After announcing the workshops this year, I’ve had several emails from people who want to come along but don’t know where to begin. Looking at finished, gilded icons is a daunting prospect, no matter your artistic background but particularly if you are a beginner with little experience in art of any kind.
Let me start by reassuring you that iconography is easily understood, at least in it’s practical steps. There are several high quality videos available which show you how the layers of paint are built up and indeed, on the courses the focus is usually on mixing, handling and layering the egg tempera paint. It has an unusual texture – more bodied than watercolour and of course, pigments are ground so have different characters: some are prone to dryness, some are prone to being slidy or slippy (especially the clay ones).
Even gilding, which can – and has – pushed my patience to limits I did not know I had, can be learned through experimentation, time and practice.
What trips most people up is the foundation of drawing (see my previous post Look, look, look! Draw, draw, draw!) By far the best modern iconographers – Father Zinon, Anton and Ekaterina Daineko for example – are gifted draughtsmen and understand the form of the human body in a way which permits them to gently emphasis or shape the form needed in the icon. I highly recommend learning life drawing (draped or otherwise) ideally in person or in necessity from an online class such as on the platform Craftsy. Nature is transfigured, not distorted or twisted.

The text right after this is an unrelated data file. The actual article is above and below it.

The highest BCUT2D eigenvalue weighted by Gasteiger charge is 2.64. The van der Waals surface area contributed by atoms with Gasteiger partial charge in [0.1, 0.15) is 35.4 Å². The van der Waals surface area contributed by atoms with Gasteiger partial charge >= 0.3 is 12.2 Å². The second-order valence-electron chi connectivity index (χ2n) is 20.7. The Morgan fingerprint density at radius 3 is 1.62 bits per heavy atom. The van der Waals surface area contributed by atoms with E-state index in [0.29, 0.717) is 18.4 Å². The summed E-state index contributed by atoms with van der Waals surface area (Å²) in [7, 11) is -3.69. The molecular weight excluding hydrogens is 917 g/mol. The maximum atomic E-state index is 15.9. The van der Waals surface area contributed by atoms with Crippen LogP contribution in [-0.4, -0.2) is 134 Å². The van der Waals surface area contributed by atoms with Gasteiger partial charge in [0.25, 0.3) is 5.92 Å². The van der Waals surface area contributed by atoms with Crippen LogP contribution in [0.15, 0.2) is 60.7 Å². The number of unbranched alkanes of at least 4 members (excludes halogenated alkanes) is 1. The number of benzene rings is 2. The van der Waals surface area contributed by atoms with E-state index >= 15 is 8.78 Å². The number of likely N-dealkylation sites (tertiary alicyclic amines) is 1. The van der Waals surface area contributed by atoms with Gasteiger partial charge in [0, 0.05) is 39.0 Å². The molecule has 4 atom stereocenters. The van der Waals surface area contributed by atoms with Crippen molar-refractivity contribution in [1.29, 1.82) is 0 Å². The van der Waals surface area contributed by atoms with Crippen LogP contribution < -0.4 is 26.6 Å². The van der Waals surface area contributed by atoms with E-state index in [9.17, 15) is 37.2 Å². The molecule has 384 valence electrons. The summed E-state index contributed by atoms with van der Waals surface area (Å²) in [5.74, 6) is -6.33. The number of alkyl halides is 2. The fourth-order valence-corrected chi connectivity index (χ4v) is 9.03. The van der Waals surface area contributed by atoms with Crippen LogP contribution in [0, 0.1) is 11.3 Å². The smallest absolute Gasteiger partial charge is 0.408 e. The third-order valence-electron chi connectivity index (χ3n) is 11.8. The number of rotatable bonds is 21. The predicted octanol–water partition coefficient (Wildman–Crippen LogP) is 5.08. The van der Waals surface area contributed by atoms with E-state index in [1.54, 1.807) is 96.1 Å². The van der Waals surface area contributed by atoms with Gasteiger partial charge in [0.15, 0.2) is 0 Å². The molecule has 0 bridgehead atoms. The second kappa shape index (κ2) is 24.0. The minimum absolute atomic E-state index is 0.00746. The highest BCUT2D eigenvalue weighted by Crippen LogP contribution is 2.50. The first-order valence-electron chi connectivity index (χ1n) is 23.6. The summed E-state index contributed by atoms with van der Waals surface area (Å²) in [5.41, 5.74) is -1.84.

The second suggestion I have is to use technology to support your learning. It can be hard to see the faults in our drawing or painting, so take a photograph using your phone or small camera – anything where you can see a small image on the screen – and suddenly faults will pop out at you. It works better than turning it upside down (another idea if you can’t find a camera). Somehow being able to see the image at a distance makes it easier to see the hand has moved, the foot is too small, the shoulders are not quite in line. Even then, it can be hard! There are online groups – one for Iconography Students Worldwide on facebook for example – where people share their work but one could ask for advice from an experienced painter. I have recently started a small group on my facebook page for students who come along to my course in person – it makes it easy to share images, tips, stages, and coordinate for the work to come – which I am keeping small at the moment.
Finally, do not expect to produce “exceptional” work any time quickly. It is hard to explain in plain words but even a gifted artist, with years of experience and who can reproduce a well known icon perfectly, can turn out an icon which looks like a dry copy. I’m sure there’s a Russian word for it 🙂 It is like the difference between a photograph from school – the child told to smile for the camera, stiff in their uniform and with hair brushed and shining – and a snapshot caught in a moment of intimate wonder; the eyes deep and full of life, hair untidy, a faint smile caught as that connection of the heart is made, that seeing of YOU in all your God-created wonderfulness. This is not an excuse for poor technique or sloppy execution – the God of All and His saints deserve the very best we (as a people) can produce. No, what we can do is work on the external skills, painfully to begin with, often with tears of frustration, and learn to drop our guard as we pray to the One who ultimately creates all icons. Then, at the end of the day, we set down our brushes and realise we are not – we have never been – alone in this work.
Glory to God for all things.